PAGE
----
As the fitness industry prepares for the Smith-Leahy America Invests Act (AIA) to go into effect in 2013, changing the U.S. patent system from a first-to-invent to a first-to-file system, just how big of a problem is patent infringement in the industry?
Lawyers who specialize in fitness law say that exercise equipment is one of the most litigious fields for patent infringements. However, commercial equipment manufacturers disagree.
“I don’t see a lot of patent lawsuits in our industry,” says Kevin Corbalis, executive vice president of marketing and product development at Star Trac, Irvine, CA.
Ray Giannelli, senior vice president of research and development at Cybex International, Medway, MA, says, “We investigate others’ IP (intellectual property) before we embark on a new product. If the idea is already out there, we probably don’t want it because we want to do what hasn’t been done before. It enhances our creativity to think outside of the box and not to copy what others have done.”
Dean Sbragia, CEO of Med-Fit Systems, Fallbrook, CA-based manufacturer of Nautilus equipment, agrees, adding: “Ours is a sales-driven company, and we like to get our customers’ input on product design. We leave it up to engineers to figure out how to do that without infringing on others’ patents. Marginally, [patent protection] stifles a certain part of the creative process because there’s a lot of existing patented technology out there that we need to dance around. On the other hand, it also focuses our creativity by necessity, as we don’t want to infringe or get into legal hassle.”
Like Cybex and Med-Fit, Star Trac engages in a patent-clearing process before embarking on new product development.
Corbalis says: “To protect products in development, we have patent attorneys do searches to see if there are any patents for what we’re developing. If there are, we like to see if we can license them. If not, we’ll change our approach.”
Still, several fitness equipment patent cases have popped up in the last few years. In September, SmartFit Solutions filed a patent infringement lawsuit against 26 equipment makers, including some of the largest manufacturers in the industry. SmartFit claims the manufacturers are using its patented system of methods and processors with protocol-generating algorithms. A court date is pending. Also in September, Precor, Woodinville, WA, filed suit against Yowza Fitness, Naples, FL, for infringing on its patent for elliptical cross-training equipment. In 2010, Cybex filed cease-and-desist letters against four companies after it says it uncovered violations of its intellectual property during a trade show. All four companies complied with the demand, Cybex says.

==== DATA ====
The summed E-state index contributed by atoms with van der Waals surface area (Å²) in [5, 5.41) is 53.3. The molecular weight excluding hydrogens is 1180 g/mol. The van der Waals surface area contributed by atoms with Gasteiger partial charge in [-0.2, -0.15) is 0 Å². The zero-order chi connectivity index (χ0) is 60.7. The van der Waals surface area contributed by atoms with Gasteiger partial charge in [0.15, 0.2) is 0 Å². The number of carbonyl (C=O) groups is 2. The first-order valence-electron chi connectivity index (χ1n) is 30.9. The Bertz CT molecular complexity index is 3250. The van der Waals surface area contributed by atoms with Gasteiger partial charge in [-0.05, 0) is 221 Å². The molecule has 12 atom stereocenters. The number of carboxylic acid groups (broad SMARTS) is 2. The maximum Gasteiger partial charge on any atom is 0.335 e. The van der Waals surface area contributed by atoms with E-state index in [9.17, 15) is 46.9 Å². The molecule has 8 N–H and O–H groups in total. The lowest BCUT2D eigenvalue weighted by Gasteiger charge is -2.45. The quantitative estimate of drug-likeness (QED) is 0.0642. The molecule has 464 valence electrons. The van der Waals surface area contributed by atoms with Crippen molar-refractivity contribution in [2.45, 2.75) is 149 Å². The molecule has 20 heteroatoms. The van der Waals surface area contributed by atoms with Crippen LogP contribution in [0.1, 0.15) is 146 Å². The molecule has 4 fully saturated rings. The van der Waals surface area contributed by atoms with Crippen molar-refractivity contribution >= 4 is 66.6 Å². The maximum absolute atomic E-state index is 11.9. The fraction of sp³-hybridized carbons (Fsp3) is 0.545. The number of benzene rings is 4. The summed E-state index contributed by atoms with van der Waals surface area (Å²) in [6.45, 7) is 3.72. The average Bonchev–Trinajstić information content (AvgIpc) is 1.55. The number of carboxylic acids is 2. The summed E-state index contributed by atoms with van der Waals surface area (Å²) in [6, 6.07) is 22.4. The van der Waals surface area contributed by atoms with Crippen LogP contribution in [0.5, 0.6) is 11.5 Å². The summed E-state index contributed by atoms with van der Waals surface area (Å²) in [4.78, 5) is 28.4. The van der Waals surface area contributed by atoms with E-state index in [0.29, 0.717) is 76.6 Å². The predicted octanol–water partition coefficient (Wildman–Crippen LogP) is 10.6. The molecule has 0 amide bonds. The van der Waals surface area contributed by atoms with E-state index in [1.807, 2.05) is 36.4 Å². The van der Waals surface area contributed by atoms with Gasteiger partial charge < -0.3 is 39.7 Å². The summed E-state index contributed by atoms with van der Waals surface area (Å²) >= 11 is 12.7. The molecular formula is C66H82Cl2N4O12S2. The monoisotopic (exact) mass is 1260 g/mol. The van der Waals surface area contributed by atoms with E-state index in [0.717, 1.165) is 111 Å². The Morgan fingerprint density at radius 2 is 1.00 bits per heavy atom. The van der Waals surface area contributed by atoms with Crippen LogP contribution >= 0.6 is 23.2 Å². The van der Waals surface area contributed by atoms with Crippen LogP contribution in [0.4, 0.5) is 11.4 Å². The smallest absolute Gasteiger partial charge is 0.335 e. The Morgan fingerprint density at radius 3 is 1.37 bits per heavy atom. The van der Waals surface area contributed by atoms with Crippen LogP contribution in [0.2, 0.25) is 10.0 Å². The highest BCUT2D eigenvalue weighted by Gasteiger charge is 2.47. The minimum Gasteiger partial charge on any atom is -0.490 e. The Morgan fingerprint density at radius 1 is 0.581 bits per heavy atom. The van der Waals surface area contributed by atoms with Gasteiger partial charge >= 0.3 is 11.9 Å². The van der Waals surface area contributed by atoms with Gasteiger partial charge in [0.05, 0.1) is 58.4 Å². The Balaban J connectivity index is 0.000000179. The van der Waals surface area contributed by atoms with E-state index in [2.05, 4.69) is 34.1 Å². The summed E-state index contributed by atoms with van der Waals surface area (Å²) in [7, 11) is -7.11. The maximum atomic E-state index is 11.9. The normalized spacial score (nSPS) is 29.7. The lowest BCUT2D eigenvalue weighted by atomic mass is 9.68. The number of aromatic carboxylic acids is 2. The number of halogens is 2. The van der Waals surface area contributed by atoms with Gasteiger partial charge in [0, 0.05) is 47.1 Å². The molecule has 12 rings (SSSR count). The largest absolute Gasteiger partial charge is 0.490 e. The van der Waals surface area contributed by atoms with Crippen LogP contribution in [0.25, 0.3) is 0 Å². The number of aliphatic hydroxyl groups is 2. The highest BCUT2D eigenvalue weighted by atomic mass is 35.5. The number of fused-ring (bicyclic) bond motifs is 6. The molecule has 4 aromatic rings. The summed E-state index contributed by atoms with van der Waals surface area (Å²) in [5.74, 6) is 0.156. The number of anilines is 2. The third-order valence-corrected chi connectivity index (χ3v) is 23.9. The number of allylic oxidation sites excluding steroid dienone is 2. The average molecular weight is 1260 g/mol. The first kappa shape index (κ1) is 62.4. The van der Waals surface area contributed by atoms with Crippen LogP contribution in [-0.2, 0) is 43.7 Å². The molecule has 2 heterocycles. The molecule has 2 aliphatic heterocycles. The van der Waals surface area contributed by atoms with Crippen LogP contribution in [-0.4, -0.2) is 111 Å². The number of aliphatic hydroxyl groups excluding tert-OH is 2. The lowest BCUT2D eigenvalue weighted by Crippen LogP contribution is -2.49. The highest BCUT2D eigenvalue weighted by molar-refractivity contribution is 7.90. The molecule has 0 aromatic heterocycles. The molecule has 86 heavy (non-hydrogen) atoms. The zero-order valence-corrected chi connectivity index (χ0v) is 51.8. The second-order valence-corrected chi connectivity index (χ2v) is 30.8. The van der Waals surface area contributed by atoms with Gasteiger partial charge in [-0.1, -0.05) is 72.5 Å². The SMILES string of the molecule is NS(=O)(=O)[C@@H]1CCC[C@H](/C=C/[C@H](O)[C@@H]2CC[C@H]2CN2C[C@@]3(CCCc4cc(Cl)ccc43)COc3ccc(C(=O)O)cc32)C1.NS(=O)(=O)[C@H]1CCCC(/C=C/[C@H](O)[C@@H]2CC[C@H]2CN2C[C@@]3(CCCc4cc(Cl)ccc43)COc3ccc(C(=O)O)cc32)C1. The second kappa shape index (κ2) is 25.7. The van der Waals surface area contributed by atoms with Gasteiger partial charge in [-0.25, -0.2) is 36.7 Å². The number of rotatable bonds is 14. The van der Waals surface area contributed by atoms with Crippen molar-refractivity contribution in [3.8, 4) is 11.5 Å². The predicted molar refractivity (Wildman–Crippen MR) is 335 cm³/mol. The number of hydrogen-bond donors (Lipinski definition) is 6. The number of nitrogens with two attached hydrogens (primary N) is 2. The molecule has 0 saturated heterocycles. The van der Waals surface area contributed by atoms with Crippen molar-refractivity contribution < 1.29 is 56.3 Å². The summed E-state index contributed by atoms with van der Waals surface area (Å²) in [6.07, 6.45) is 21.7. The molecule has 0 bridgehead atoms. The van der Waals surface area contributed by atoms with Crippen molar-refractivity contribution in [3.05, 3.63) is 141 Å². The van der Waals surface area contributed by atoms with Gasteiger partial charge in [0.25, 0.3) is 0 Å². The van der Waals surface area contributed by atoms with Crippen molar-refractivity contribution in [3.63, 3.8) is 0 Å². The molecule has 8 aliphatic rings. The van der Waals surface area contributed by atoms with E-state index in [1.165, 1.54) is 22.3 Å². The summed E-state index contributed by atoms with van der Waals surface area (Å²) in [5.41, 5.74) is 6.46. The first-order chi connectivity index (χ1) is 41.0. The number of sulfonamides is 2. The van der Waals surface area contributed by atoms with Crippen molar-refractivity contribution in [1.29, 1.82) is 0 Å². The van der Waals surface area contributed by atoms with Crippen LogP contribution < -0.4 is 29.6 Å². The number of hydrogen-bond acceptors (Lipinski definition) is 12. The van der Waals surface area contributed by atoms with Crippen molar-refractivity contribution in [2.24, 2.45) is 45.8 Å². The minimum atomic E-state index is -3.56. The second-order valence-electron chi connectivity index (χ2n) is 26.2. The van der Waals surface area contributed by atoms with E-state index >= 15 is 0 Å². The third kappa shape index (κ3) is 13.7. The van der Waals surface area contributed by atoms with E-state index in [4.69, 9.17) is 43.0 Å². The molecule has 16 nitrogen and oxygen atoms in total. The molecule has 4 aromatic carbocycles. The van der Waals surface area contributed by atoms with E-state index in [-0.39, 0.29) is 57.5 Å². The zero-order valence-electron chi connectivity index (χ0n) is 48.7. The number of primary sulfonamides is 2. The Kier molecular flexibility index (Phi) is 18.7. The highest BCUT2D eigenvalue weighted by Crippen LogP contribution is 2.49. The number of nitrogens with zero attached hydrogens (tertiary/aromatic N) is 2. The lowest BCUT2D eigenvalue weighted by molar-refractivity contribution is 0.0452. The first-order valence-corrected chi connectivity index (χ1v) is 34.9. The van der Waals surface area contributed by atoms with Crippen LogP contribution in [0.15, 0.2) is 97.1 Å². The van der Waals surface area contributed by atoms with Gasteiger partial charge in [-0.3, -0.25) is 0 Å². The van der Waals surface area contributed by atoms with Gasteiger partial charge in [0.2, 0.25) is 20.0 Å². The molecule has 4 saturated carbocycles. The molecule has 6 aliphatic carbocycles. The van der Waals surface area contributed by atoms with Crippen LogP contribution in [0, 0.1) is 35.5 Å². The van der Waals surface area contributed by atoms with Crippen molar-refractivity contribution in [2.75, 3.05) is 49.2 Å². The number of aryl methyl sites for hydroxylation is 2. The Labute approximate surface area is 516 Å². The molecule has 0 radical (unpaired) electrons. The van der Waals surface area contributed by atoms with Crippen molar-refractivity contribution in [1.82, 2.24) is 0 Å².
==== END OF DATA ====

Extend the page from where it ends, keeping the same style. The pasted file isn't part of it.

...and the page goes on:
These cases are just some of the cases in the courts, although no one has an exact number on how many cases relate specifically to commercial fitness equipment.
Martin Belisario, a patent attorney at Panitch, Schwarze, Belisario and Nadel in Philadelphia, says patent protection can become problematic when U.S.-based manufacturers do business globally.
“This is particularly an issue in China,” he says. “Although that country has gotten better in recent years, it still is not perfect when it comes to patent protection.”
Sbragia, whose company, Med-Fit, is in the process of moving its manufacturing from China and Taiwan back to the United States, says: “It’s hard to have patent protection in certain countries that don’t have similar legal systems. American companies that manufacture in countries like Mainland China, which is still a communist country, don’t have any legal jurisdiction. So a judgment against a Chinese company is virtually impossible to enforce.”
The risk inherent in manufacturing overseas, he says, is that “you’re handing over your IP, tooling and designs to a nation that doesn’t share our legal system.”
Other IP problems could, theoretically, occur if a U.S.-based company uses a third-party, overseas manufacturer that also makes other fitness manufacturers’ products in the same facility. Competitors visiting the plant could see each others’ products, which potentially could lead to problems with IP infringement.
That said, Star Trac, which manufacturers in China, says it does not have this problem.
“Our new owner, Michael Bruno, owns the [Chinese] plant, so we have a history with that facility,” Corbalis says. “They do make products for other fitness companies, although none are competitors of ours. The plant is a sister company to ours, and we have our own space within that facility. We have no IP concerns with them at all.”
Belisario says U.S.-based companies can protect their patents as long as they have nexus here.
“If a questionable product is made in, say, China and shipped to the United States, and there’s a U.S. patent on it, U.S. patent laws can be used to stop the sale or distribution. Similarly, if the product is made in the U.S. and shipped overseas,” he says. “The problem is when a product is made overseas and shipped to an overseas customer. There has to be a nexus in the U.S. in some way.”
U.S.-based global companies that want to protect their patents must file patent applications in all countries in which they do business, Belisario says.